When listening to the lush folk-rock sound of Los Angeles band Miner, it's hard to believe that they've been together since only 2013, but it's true. Made up of husband & wife Justin and Kate Miner, who are joined by Justin's brother, Jeremy, as well as a few good friends, Miner hit the ground running, wasting no time crafting music that bursts with enthusiasm and wide-eyed hope—and is infectiously catchy, to boot. As heard in the sunshiny, jangly single "Hey Love"—from Miner's debut album, Into the Morning, released in February—Miner's golden group harmonies, toe-tapping instrumentation, and whoopin' and hollerin' will put a smile on your face, as well as appeal to fans of The Kopecky Family Band and The Lumineers. Local blues-rock musician and harmonica extraordinaire Tony Holiday is also on the bill. (Kolbie Stonehocker) The Royal, 4760 S. 900 East, 8 p.m., $8 in advance, $10 day of show,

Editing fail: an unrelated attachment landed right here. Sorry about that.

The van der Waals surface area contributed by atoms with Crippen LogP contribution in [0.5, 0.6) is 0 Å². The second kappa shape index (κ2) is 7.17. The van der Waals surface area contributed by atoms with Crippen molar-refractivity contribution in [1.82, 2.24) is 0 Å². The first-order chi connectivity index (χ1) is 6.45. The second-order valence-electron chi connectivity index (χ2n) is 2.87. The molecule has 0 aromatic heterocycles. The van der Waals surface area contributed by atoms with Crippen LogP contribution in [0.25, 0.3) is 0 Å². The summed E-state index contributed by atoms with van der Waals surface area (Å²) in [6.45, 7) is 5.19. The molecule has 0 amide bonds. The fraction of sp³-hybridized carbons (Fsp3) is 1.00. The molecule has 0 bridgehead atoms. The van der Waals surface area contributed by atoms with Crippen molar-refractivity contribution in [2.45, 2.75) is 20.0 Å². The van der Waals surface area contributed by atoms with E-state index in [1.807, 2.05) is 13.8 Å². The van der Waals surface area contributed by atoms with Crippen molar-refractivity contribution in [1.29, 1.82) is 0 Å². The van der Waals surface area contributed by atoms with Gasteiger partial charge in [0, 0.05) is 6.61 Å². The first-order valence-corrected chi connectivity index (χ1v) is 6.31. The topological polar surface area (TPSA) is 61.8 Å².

California X
There's an episode of The Office where Michael Scott suggests they make a sacrifice to a mythical creature to reverse the office's bad-luck streak (Meredith getting run down; Sprinkles dying): a monster "with the body of an egret with the head of a meerkat," he says. The music created by Massachusetts band California X seems to be made up of elements that are just as disparate, but unlike the combination of an egret and a meerkat, what California X is doing seems to work. Formed by buddies Lemmy Gurtowsky and Dan Jones, California X has a sound that, structurally and melody-wise, sounds like pop punk. But over the top they've laid a thick, gritty, scuzzed-out layer of psych-rock-esque guitar that seems to drip down into those pop-punk elements for a style that's weighty but catchy. Recently, the band's fanged music has been heard on Nights in the Dark, their sophomore album, released just a few days ago. (Kolbie Stonehocker) The Loading Dock, 445 S. 400 West, 7 p.m., $10,